Transformative change needed

The GCA outlines four broad areas needed to transform the financing of climate change adaptation:

  1. Shift how investment decisions are made 
  2. Scale up and deploy public finance more effectively
  3. Scale up contingent finance and insurance mechanisms
  4. Harness private capital for resilience

To maximise benefits, adaptive principles should be built into investment and financing decisions from the beginning, not considered as an add-on after other financing decisions have been made. Resilience should be integrated into all infrastructure assets and systems throughout their lifecycles. Government institutions and agencies, developers, operators, owners, data providers and communities each play crucial roles.

Financial protection strategies, which combine financial reserves, pre-arranged credit and insurance, have a role to play in supporting the resilience of critical infrastructure. The GCA believes these measures will improve overall risk assessment, encouraging proactive risk reduction and enabling more rapid recovery post-disaster. Over the long term, companies that adopt sensible risk-reduction and management strategies will face lower costs of capital.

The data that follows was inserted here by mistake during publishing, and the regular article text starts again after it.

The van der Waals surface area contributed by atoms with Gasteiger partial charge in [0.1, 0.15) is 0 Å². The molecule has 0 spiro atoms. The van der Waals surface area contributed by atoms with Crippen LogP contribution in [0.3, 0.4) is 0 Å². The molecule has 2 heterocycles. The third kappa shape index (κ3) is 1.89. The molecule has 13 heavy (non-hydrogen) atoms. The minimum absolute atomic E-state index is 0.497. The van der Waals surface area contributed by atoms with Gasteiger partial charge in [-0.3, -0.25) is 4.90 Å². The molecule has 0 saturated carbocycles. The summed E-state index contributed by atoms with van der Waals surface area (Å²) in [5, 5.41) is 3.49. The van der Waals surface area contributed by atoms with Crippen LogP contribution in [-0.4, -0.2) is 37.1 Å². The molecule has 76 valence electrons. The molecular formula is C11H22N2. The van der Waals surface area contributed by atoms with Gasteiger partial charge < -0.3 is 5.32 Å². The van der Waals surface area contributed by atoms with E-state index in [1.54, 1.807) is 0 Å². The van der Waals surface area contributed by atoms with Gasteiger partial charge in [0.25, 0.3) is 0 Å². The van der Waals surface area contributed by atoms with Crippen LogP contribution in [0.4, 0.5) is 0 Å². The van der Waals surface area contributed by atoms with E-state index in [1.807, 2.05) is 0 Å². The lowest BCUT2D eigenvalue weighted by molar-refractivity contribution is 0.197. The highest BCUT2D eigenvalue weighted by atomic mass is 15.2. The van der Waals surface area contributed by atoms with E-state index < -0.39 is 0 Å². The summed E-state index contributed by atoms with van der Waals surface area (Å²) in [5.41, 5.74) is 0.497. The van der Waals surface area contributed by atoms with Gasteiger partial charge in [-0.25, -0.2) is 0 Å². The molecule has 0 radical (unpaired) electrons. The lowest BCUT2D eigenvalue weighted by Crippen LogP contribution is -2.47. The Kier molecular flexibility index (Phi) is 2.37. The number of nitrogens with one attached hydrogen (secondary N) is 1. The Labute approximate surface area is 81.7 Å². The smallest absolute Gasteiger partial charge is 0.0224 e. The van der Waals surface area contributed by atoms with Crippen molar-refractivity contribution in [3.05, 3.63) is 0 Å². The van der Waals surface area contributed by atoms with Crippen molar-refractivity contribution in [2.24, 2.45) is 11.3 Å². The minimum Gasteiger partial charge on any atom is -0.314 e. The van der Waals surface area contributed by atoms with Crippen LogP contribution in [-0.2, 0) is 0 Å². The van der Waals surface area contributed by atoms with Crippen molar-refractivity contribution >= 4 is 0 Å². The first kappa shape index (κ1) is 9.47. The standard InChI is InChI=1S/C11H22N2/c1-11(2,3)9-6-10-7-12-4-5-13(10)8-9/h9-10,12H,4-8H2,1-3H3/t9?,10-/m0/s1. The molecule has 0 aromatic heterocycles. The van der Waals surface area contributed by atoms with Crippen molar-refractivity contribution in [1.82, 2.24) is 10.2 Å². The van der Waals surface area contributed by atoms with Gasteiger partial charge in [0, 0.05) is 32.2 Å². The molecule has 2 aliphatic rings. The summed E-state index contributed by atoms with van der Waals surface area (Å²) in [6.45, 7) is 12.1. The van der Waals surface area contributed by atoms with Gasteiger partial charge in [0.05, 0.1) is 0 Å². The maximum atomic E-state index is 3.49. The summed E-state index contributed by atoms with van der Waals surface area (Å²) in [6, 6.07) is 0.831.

Changing the playing field

Another useful tool is the concept of “blended finance,” in which public and private sector institutions work together to incentivize capital flows into adaptation efforts. Private capital responds to commercially attractive, risk-adjusted returns. For example, models that link infrastructure with land value capture – which enables stakeholders to recover investment costs through land value increases – can help make adaptive measures more commercially rewarding and investable. 

While the challenges posed by climate change can be complex and require a high degree of coordination by multiple stakeholders across the public and private sectors, there is reason for optimism, said Brooks Preston, Managing Director at MIRA. “In many cases, we don’t need new technologies or new designs to solve it. It just takes another layer of investment discipline and systems thinking to merge the climate change implications with asset design and operations. We are seeing evidence that investors get rewarded for that discipline.”


Macquarie Group CEO Shemara Wikramanayake is a founding Commissioner of the Global Commission on Adaptation.

Keywords: Renewable, Energy

Find out more about Macquarie Asset Management.


2,3 GCA report, September 2019 “Adapt Now, a global call for leadership on climate adaptation”

4 Lifelines: The Resilient Infrastructure Opportunity, Hallegatte, et al, June 2019, World Bank